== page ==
Just in time for Easter, or for your hard-boiled egg-eating pleasure!
I stained a dozen boiled eggs to snack on during our Passover Seder, as is Sephardic custom. These eggs are stained by gently simmering them in a brew of black tea and the outer skins of red onions. After they simmer for about 1.5 hours, the shells are gently cracked randomly and placed back in the simmering water for at least another hour. This creates delicate spider web patterns inside the shell and gives enough time for the color to infuse and darken.
I needed a large amount of red onion outer skins, more than I would have gotten from 1 or 2 onions. And I didn’t want to buy a bunch of them since we can’t eat them that fast. So I must confess, I went a-scavaging. In the grocery store’s product department, rifling through the red onion bin collecting loose skins. I got a few strange looks as I stood there for about 5 minutes, but I got what I needed. The cashier thought I was bonkers when I handed over the bag of skins to pay.
Tea and Red Onion Skin Stained Eggs
Adapted from Joy of Kosher
Yield: 12 eggs
12 eggs, raw and in shells
2 tablespoons loose black tea leaves, or 3 tea bags
at least 10 large pieces of outer red onion skins (from at least several onions; more skins will yield darker color; I used at least 25 pieces)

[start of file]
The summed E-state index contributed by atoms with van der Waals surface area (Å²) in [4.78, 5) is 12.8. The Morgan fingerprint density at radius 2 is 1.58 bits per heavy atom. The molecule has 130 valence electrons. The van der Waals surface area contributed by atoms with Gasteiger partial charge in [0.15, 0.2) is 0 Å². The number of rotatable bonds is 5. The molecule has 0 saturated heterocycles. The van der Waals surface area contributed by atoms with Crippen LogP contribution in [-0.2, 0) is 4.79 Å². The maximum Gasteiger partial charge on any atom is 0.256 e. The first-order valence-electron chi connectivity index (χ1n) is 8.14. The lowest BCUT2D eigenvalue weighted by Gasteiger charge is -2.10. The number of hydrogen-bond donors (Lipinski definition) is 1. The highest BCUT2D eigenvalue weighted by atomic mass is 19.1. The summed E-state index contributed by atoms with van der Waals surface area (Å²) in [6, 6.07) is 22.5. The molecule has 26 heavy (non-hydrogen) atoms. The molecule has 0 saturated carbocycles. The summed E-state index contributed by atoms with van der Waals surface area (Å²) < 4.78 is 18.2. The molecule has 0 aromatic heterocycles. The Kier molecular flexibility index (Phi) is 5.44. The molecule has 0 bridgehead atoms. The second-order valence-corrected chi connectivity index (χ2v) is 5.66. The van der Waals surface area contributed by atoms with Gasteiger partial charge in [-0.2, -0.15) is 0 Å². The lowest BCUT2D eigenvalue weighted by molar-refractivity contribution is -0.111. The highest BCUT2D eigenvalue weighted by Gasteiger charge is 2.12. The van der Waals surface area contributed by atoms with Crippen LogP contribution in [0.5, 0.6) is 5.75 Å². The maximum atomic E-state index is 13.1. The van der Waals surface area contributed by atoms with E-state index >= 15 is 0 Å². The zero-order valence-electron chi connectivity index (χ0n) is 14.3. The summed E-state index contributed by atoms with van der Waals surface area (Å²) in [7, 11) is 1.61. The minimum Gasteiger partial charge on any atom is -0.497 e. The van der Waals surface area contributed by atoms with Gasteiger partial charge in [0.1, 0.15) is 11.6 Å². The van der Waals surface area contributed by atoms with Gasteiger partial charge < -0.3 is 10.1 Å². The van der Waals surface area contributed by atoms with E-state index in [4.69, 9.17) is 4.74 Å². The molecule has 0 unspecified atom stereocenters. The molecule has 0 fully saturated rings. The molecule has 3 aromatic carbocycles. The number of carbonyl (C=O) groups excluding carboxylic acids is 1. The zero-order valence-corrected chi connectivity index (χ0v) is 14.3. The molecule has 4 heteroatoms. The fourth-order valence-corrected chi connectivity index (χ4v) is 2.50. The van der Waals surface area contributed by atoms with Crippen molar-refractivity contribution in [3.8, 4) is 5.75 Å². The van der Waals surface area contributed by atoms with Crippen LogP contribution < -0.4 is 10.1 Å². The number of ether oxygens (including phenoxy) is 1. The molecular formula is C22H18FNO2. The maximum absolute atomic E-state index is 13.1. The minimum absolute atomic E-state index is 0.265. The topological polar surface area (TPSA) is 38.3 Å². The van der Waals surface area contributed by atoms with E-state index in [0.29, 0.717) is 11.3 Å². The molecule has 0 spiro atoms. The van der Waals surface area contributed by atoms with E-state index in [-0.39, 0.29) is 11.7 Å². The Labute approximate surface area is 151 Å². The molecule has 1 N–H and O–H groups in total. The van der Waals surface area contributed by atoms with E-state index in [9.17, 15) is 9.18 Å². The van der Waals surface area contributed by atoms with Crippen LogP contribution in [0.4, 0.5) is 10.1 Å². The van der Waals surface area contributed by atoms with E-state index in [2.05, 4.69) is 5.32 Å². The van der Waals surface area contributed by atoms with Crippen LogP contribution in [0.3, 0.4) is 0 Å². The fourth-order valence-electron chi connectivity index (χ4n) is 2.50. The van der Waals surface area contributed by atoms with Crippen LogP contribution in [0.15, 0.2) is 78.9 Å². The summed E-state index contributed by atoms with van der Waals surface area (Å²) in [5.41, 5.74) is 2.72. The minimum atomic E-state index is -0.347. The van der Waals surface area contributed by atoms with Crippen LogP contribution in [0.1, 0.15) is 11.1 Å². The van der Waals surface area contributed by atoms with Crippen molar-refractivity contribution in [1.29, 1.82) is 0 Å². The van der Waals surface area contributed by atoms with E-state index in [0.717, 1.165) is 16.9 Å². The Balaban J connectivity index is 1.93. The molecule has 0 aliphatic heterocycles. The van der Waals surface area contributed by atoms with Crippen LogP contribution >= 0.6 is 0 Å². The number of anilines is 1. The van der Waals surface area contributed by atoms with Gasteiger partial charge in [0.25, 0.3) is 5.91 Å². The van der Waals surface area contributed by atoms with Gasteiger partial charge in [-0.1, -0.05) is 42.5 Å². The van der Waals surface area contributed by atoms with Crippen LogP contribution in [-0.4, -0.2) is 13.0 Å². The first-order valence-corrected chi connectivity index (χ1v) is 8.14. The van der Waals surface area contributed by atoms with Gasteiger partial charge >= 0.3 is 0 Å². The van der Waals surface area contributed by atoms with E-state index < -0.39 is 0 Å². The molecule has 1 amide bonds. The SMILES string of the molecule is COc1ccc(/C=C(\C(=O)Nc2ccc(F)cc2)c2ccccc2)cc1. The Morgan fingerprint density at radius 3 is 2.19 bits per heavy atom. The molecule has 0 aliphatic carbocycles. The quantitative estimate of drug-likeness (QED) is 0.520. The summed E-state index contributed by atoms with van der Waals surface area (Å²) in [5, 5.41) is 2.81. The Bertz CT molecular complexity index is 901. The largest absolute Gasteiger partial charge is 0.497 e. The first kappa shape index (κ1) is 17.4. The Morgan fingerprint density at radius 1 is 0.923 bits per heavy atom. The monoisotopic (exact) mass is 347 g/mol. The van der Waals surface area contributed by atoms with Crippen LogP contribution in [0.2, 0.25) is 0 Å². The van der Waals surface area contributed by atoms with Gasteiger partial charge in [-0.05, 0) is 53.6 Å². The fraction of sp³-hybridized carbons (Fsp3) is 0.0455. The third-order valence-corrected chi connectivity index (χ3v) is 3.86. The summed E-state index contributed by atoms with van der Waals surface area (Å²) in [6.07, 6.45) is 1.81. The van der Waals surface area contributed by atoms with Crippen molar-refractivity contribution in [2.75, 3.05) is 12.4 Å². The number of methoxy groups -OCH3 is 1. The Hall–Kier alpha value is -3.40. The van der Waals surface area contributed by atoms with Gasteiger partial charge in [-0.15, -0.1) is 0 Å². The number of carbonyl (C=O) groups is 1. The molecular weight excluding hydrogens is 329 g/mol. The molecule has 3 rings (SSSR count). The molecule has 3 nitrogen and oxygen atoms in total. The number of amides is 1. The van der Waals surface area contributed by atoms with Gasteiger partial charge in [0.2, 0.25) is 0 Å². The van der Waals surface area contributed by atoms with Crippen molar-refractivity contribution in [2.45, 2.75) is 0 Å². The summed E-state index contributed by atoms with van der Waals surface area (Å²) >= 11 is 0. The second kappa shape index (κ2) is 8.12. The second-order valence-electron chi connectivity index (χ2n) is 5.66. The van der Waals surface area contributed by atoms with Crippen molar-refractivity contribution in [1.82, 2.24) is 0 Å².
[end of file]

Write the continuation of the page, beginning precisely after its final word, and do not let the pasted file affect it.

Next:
1 teaspoon ground black pepper
2 teaspoons Kosher salt or 1 teaspoon table salt
1. In a large pot, add tea, onion skins, salt, and pepper. Gently place eggs in bottom of pot, then fill with enough cold water to cover the eggs by about 1.5 inches.
2. Gently bring water to a simmer. Do not let boil, or the eggs may crack, which will leave a thick dark brown stripe across the egg. Gently simmer about 1.5 hours.
3. After 1.5 hours, the egg white should be set. Scoop each egg out of the pot one at a time (I used a spaghetti spoon) and gently crack in different areas using the bowl of a spoon. Gently return to the pot and repeat until all eggs have been cracked.
4. Cook eggs at least 1.5 hours longer. Remove eggs from pot and shock in ice water to stop cooking process.
5. Peel eggs, revealing unique patterns. Refrigerate until ready to eat. Even unpeeled, these eggs will not last as long as regular hard-boiled eggs since the shells are not intact.